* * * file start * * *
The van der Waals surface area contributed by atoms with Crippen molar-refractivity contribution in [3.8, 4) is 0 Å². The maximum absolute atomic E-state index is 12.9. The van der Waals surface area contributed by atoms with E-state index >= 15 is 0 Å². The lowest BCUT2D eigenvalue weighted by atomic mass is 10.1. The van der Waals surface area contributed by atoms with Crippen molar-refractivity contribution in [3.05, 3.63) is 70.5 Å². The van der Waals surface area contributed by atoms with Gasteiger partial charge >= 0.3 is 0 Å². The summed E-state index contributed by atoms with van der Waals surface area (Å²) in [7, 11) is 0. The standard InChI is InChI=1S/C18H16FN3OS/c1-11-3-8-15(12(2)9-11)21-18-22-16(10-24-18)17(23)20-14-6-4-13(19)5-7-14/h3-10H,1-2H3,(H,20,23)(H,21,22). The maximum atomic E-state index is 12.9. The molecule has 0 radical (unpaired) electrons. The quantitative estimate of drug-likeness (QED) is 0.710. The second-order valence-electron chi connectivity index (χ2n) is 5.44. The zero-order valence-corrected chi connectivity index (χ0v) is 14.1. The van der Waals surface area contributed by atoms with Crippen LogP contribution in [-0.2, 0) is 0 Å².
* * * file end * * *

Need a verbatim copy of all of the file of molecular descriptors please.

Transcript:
The van der Waals surface area contributed by atoms with Crippen molar-refractivity contribution in [3.8, 4) is 0 Å². The maximum absolute atomic E-state index is 12.9. The van der Waals surface area contributed by atoms with E-state index >= 15 is 0 Å². The lowest BCUT2D eigenvalue weighted by atomic mass is 10.1. The van der Waals surface area contributed by atoms with Crippen molar-refractivity contribution in [3.05, 3.63) is 70.5 Å². The van der Waals surface area contributed by atoms with Gasteiger partial charge >= 0.3 is 0 Å². The summed E-state index contributed by atoms with van der Waals surface area (Å²) in [7, 11) is 0. The standard InChI is InChI=1S/C18H16FN3OS/c1-11-3-8-15(12(2)9-11)21-18-22-16(10-24-18)17(23)20-14-6-4-13(19)5-7-14/h3-10H,1-2H3,(H,20,23)(H,21,22). The maximum atomic E-state index is 12.9. The molecule has 0 radical (unpaired) electrons. The quantitative estimate of drug-likeness (QED) is 0.710. The second-order valence-electron chi connectivity index (χ2n) is 5.44. The zero-order valence-corrected chi connectivity index (χ0v) is 14.1. The van der Waals surface area contributed by atoms with Crippen LogP contribution in [-0.2, 0) is 0 Å².